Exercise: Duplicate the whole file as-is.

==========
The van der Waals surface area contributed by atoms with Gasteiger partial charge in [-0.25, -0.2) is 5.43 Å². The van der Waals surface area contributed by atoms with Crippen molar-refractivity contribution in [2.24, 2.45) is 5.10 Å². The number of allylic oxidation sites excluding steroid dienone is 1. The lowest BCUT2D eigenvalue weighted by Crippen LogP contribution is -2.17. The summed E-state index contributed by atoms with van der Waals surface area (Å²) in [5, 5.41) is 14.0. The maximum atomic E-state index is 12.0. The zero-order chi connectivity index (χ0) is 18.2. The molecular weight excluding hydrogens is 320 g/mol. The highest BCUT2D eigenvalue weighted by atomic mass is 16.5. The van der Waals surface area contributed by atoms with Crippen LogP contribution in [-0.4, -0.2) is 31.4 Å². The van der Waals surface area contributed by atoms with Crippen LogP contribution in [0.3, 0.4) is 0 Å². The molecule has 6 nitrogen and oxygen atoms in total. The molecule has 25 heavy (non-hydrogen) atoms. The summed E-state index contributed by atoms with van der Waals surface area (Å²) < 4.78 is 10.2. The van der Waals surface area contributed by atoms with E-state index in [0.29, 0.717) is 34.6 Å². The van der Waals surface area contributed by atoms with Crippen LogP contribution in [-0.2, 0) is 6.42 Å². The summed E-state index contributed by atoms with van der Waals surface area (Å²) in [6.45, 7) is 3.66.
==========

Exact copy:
The van der Waals surface area contributed by atoms with Gasteiger partial charge in [-0.25, -0.2) is 5.43 Å². The van der Waals surface area contributed by atoms with Crippen molar-refractivity contribution in [2.24, 2.45) is 5.10 Å². The number of allylic oxidation sites excluding steroid dienone is 1. The lowest BCUT2D eigenvalue weighted by Crippen LogP contribution is -2.17. The summed E-state index contributed by atoms with van der Waals surface area (Å²) in [5, 5.41) is 14.0. The maximum atomic E-state index is 12.0. The zero-order chi connectivity index (χ0) is 18.2. The molecular weight excluding hydrogens is 320 g/mol. The highest BCUT2D eigenvalue weighted by atomic mass is 16.5. The van der Waals surface area contributed by atoms with Crippen LogP contribution in [-0.4, -0.2) is 31.4 Å². The van der Waals surface area contributed by atoms with Crippen LogP contribution in [0.3, 0.4) is 0 Å². The molecule has 6 nitrogen and oxygen atoms in total. The molecule has 25 heavy (non-hydrogen) atoms. The summed E-state index contributed by atoms with van der Waals surface area (Å²) < 4.78 is 10.2. The van der Waals surface area contributed by atoms with E-state index in [0.29, 0.717) is 34.6 Å². The van der Waals surface area contributed by atoms with Crippen LogP contribution in [-0.2, 0) is 6.42 Å². The summed E-state index contributed by atoms with van der Waals surface area (Å²) in [6.45, 7) is 3.66.